equipment, a documented technique and dispensing
    and storage instruction.
  • Legal considerations
  • a. Extemporaneous compounding by the pharmacist
    of a prescription order from a licensed
    practitioner as with the dispensing of any other
    prescription is controlled by the state board of
    registration in pharmacy.
  • b. The legal risk (liability) of compounding is
    no greater than filling a prescription for a
    manufactured product as the pharmacist must
    assure that the correct drug, dose and directions
    are provided. The pharmacist is also responsible
    for preparing a quality pharmaceutical product,
    providing proper instructions regarding its
    storage and advising the patient of any adverse
    effects.

5
Requirements for Compounding
  1. Sources for chemicals and drugs Pharmacists must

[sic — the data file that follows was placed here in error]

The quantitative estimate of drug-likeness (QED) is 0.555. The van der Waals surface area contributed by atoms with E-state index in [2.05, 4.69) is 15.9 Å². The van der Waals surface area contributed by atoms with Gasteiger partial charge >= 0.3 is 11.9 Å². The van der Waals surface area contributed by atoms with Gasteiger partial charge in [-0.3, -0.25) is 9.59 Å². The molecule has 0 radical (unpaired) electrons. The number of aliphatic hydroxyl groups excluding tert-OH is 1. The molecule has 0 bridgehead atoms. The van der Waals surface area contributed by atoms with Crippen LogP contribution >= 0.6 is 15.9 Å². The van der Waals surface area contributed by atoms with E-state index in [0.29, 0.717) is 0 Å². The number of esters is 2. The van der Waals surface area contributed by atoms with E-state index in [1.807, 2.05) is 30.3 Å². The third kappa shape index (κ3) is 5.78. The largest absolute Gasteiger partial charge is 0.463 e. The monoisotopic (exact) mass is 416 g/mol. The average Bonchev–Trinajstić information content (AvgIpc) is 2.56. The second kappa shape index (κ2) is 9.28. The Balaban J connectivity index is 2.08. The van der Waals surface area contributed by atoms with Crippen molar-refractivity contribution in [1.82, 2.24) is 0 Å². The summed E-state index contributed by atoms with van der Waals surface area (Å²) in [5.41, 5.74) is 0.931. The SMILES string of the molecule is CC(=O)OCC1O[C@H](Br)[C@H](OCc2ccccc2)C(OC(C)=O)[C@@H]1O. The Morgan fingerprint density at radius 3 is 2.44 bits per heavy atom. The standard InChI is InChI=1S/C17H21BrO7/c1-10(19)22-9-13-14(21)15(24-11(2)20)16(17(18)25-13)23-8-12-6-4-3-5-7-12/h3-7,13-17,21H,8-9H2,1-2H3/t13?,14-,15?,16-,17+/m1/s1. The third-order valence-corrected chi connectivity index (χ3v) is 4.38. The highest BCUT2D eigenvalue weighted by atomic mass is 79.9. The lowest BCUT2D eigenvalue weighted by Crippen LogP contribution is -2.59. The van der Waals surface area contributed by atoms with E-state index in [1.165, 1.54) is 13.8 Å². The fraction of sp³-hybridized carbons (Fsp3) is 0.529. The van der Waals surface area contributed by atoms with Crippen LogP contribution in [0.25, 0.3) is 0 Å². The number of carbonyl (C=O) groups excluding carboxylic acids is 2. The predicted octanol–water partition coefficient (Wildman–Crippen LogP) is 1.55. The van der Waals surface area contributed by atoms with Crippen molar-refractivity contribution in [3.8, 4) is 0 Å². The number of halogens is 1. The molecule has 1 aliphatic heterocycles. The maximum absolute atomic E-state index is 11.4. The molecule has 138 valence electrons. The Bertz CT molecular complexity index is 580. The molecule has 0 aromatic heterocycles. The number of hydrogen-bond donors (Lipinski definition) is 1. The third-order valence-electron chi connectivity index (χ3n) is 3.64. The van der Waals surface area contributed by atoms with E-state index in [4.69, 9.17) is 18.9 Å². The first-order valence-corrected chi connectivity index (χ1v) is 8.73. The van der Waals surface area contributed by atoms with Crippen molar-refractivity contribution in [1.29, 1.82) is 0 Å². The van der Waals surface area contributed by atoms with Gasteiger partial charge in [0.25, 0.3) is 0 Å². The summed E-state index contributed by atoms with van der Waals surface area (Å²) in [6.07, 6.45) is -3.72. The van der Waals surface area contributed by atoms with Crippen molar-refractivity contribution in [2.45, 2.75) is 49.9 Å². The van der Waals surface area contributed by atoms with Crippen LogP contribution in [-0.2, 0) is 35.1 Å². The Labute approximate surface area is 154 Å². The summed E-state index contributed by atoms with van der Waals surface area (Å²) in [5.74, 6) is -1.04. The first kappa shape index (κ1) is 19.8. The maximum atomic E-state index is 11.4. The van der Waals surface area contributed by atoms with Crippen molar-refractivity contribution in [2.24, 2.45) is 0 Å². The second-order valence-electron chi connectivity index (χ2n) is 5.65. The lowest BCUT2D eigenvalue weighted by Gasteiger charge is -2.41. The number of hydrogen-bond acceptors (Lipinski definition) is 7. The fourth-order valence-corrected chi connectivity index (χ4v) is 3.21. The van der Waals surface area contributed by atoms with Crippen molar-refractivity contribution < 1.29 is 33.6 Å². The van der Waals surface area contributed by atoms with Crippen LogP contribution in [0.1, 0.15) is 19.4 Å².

obtain small quantities of the appropriate
    chemicals or drugs from wholesalers. These
    wholesalers then act as consultants to the
    pharmacist by assuring them of their products
    purity and quality.
  2. Equipment The correct equipment is also
    important when compounding. Many state boards of
    pharmacy have a required minimum list of
    equipment for compounding prescriptions.
    Suggested equipment, which varies according to
    the amount of material needed and the type of
    compounded prescription (e.g., parenteral)
  3. Location of compounding area Many pharmacies
    actively involved in compounding have dedicated a
    separate area in the pharmacy to this process.
    The ideal location is away from heavy foot
    traffic and is near a sink where there is enough
    space to work and store all chemicals and
    equipment.